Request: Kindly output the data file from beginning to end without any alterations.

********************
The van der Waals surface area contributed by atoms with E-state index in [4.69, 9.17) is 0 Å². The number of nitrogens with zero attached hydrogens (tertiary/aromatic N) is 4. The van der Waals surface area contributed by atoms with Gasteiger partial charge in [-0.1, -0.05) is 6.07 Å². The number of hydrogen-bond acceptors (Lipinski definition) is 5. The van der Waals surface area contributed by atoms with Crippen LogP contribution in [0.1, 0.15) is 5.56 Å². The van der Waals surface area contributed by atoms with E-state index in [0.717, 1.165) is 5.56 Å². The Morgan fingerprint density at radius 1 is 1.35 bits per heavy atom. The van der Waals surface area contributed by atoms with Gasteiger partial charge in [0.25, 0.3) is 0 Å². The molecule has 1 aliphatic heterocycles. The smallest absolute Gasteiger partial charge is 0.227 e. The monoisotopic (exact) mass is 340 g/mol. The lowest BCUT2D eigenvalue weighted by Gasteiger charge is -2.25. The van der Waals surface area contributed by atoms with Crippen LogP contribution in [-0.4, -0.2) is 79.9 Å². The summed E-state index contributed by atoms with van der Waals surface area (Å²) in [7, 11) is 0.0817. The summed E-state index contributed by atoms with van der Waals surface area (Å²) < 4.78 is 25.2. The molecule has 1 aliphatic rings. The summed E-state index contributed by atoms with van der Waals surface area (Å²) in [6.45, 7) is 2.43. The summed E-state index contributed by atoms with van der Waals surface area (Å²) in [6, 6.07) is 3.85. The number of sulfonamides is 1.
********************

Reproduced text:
The van der Waals surface area contributed by atoms with E-state index in [4.69, 9.17) is 0 Å². The number of nitrogens with zero attached hydrogens (tertiary/aromatic N) is 4. The van der Waals surface area contributed by atoms with Gasteiger partial charge in [-0.1, -0.05) is 6.07 Å². The number of hydrogen-bond acceptors (Lipinski definition) is 5. The van der Waals surface area contributed by atoms with Crippen LogP contribution in [0.1, 0.15) is 5.56 Å². The van der Waals surface area contributed by atoms with E-state index in [0.717, 1.165) is 5.56 Å². The Morgan fingerprint density at radius 1 is 1.35 bits per heavy atom. The van der Waals surface area contributed by atoms with Gasteiger partial charge in [0.25, 0.3) is 0 Å². The molecule has 1 aliphatic heterocycles. The smallest absolute Gasteiger partial charge is 0.227 e. The monoisotopic (exact) mass is 340 g/mol. The lowest BCUT2D eigenvalue weighted by Gasteiger charge is -2.25. The van der Waals surface area contributed by atoms with Crippen LogP contribution in [-0.4, -0.2) is 79.9 Å². The summed E-state index contributed by atoms with van der Waals surface area (Å²) in [7, 11) is 0.0817. The summed E-state index contributed by atoms with van der Waals surface area (Å²) < 4.78 is 25.2. The molecule has 1 aliphatic rings. The summed E-state index contributed by atoms with van der Waals surface area (Å²) in [6.45, 7) is 2.43. The summed E-state index contributed by atoms with van der Waals surface area (Å²) in [6, 6.07) is 3.85. The number of sulfonamides is 1.